More on COVID-19

Why There is Still So Much COVID-19 Confusion

Cognitive biases, heuristics, and logical fallacies are likely affecting how you are viewing information and advice about COVID-19.

Early on, it was easy to understand why there was so much confusion about COVID-19, after all, it took some time before we even got a real name for the new or novel virus that is causing this pandemic.

And now?

While there is still a lot more research to do, we have already learned a lot about the best ways to help prevent and treat COVID-19 infections.

Do you know who to turn to for trusted information and advice about COVID-19?

Too many people don’t seem to understand that though…

Why There is Still So Much COVID-19 Confusion

Many people also don’t understand that advice and recommendations often shift and change as we get new information.

“It is irrational to hold any view so tightly that you aren’t willing to admit the possibility that you might be wrong.”

What would it take to convince you that you were wrong?

And of course, you have to expect that to happen when you are dealing with a brand new disease!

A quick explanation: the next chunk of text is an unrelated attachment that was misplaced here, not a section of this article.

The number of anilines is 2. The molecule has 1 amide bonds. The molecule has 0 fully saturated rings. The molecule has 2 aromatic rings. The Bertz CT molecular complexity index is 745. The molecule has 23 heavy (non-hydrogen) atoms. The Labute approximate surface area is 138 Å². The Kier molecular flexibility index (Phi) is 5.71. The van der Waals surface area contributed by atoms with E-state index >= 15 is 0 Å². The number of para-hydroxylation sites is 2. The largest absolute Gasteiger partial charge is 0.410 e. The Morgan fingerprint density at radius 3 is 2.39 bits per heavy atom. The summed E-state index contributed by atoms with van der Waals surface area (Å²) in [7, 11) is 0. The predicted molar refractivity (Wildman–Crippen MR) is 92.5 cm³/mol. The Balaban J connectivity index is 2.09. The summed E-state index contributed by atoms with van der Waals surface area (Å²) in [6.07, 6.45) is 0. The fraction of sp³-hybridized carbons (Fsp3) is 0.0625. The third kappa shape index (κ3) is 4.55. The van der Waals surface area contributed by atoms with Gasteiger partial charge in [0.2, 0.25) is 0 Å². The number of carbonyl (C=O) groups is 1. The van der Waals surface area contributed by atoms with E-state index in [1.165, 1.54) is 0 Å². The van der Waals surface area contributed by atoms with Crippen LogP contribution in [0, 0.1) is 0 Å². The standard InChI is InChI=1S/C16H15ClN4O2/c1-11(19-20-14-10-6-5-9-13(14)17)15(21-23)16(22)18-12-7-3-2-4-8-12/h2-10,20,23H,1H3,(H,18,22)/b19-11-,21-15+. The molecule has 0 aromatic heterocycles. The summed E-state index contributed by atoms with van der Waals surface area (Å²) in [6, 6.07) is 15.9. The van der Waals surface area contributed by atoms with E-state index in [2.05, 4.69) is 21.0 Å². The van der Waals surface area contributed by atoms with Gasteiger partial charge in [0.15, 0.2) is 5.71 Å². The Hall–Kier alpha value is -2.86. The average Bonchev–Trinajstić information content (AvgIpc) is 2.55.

So what are people confused about?

Everything from the effectiveness of face masks to prevent the spread of the SARS-CoV-2 virus (they do) to whether our COVID-19 death counts have been inflated (we are probably seeing under-counts).

Surprisingly, some people are still confused about just how deadly COVID-19 infections really are.

If you think made-up news and information is true, you might want to rethink where you regularly get your news and information from...
If you think made-up news and information is true, you might want to rethink where you regularly get your news and information from

Why are so many people still confused?

“Compared with other Americans, adults who “often” use social media to get news about COVID-19 report higher levels of exposure to the conspiracy theory that the pandemic was intentionally planned.”

Three Months In, Many Americans See Exaggeration, Conspiracy Theories and Partisanship in COVID-19 News

Where are they getting their information???

Who do you trust for information and advice about COVID-19?

I’m guessing it isn’t from experts…

Who to Trust About COVID-19

Adding to a lot of the confusion we are dealing with are folks pushing misinformation.